We also hope that the audience will have questions, and perhaps, some answers. The official session description reads:

“Knowledge management (KM) in law firms has been a key component to the successful delivery of client services. Thanks to recent advances in better analytics, less expensive start-up costs and a focus on empowering the next generation of workforce, KM of the future is shining bright. As law firms move quickly to address new client-first imperatives, they are leveraging knowledge management to support smarter answers, improved decisions and better outcomes. What does the future hold for legal KM? Come find out what’s next!”

I’m not sure the exclamation point is warranted, but we will do our best to live up to the hype.

I’m reluctant to make any predictions about the future of KM because in the worst case scenario, I’ll be completely wrong. In the best, we’ll all shrug and say, “Well, that was obvious.”

KM’s changing roles

One topic related to the future of KM that came up in our presentation preparation, and in my personal experience, is the changing role of KM professionals. But it’s not just the changing roles; it’s the ability and willingness to change. I believe that one reason for the longevity and resiliency of KM over the years – and the promise of the future – is the nature of the people who are drawn to the field. KM professionals are an innovative and entrepreneurial bunch. They seek out new and better ways to do things. They are not satisfied with the status quo. They seek constant improvement. As entrepreneurs, they search for change, respond to it, and exploit it as an opportunity. This is a fundamental reason that the future of KM is so bright.

Just one example of many that we will discuss in the ILTACON panel is the changing role of law firm librarians. Now, I know that this can be a touchy topic, especially among librarians, so, please understand that this is just my personal perspective. That said, when I talk to KM leaders at other law firms, I’m starting to see a trend. The trend is not to eliminate librarians or to minimize their value. To the contrary, the trend is to refine their roles to maximize the value that they bring.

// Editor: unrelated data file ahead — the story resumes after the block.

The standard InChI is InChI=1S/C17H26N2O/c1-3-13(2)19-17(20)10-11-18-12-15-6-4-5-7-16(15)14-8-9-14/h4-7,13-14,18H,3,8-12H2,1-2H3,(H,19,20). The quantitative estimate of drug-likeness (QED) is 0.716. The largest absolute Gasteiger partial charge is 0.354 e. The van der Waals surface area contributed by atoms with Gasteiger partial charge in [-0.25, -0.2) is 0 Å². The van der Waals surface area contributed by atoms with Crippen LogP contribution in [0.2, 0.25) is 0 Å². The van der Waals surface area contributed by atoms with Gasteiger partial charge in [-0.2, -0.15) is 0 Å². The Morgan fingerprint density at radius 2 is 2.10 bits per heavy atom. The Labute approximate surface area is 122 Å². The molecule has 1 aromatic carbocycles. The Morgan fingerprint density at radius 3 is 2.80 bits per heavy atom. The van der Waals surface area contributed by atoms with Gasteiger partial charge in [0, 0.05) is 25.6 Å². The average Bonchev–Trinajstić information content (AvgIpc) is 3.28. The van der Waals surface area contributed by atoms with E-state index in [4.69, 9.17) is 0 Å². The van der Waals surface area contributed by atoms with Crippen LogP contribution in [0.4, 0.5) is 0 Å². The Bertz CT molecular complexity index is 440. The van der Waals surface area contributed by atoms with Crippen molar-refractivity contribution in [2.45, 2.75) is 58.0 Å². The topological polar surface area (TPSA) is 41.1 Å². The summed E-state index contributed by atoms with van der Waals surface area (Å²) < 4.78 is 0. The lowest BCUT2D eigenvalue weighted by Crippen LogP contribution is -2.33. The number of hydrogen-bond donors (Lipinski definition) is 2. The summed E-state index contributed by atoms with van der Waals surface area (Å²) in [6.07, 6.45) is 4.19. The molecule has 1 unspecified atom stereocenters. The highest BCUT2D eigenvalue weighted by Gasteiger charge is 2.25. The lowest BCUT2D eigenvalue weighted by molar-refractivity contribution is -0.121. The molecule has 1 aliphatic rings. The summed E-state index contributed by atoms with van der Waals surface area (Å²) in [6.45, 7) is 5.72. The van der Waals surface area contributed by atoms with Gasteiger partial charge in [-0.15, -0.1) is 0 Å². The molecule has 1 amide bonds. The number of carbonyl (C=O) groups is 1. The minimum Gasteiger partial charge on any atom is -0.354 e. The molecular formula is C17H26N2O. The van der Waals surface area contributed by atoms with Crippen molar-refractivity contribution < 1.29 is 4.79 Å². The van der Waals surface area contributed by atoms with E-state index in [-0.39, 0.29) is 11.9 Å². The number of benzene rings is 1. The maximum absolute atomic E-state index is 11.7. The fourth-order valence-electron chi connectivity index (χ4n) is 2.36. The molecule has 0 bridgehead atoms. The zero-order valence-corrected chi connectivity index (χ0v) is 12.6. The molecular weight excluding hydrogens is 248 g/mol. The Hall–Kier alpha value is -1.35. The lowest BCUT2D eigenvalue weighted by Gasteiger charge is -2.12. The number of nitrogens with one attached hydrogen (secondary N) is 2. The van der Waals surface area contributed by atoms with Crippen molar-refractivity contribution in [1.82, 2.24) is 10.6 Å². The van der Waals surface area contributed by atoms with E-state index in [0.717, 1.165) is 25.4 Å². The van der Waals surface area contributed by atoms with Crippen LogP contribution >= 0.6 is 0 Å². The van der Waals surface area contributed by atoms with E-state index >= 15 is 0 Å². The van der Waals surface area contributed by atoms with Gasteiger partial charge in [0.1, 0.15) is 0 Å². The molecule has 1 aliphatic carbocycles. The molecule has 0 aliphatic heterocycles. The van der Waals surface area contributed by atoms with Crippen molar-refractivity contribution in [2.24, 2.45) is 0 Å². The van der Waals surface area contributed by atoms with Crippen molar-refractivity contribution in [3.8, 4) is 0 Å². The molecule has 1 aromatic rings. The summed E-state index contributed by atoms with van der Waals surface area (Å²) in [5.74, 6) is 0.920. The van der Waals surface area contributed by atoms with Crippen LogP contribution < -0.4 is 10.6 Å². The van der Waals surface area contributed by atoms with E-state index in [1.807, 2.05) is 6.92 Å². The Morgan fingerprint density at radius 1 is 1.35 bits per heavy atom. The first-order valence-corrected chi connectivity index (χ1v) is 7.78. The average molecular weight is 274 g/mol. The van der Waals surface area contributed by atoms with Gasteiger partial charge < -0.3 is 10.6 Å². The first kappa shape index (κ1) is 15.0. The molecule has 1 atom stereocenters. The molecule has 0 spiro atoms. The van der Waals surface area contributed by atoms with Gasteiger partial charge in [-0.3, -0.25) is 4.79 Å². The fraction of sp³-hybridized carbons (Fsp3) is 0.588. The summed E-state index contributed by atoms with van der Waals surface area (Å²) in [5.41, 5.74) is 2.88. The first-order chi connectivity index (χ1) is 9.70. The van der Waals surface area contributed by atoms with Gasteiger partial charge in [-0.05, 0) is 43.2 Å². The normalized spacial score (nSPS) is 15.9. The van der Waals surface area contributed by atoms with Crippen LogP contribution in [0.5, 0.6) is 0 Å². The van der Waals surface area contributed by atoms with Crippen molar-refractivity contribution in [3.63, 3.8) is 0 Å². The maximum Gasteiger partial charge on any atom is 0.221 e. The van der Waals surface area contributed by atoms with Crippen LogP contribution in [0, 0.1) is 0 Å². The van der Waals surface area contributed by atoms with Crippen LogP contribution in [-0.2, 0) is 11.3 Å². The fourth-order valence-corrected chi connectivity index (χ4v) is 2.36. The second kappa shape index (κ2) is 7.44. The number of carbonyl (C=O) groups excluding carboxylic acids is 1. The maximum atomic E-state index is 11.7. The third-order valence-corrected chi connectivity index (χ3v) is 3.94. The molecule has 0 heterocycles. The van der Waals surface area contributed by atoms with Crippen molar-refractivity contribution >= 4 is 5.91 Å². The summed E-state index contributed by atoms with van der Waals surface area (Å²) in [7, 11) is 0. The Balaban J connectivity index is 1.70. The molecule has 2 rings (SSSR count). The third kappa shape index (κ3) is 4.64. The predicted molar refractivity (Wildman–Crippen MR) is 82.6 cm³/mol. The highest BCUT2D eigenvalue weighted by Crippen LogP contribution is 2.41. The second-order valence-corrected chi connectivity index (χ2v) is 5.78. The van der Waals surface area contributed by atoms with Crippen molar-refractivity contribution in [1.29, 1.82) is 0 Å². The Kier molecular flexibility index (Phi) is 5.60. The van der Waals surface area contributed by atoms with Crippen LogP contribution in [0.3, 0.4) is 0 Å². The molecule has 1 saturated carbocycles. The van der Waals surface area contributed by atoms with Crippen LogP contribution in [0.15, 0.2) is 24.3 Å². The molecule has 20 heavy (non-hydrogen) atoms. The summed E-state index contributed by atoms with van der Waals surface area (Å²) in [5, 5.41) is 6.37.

In my 10+ years in legal KM (at three different law firms), librarians have always been an important part of the KM department. It’s a natural fit. But it was not until a relatively recent deep-dive analysis of librarians’ actual activities that I realized how much of a fit it is.

For example, take reference librarians, who primarily (though not exclusively) conduct legal research. One of their main activities, helping attorneys find information using third party resources, is really the “flip side of the coin” of what many professional support lawyers do – helping attorneys find information using firm-facing, internal resources. For my firm, it made sense to consolidate the reference librarians with the professional support lawyers under one manager. We similarly consolidated the library technical services staff with the KM firm solutions staff under a different manager. As this new consolidated structure matures (we’re only about eight months in), we are finding great benefits. The tighter bond between the previously-separated groups is creating more efficient workflows and increased collaboration. Lines of communication have opened, and our customers (the firm’s attorneys) are better served. I expect additional benefits in the months and years to come.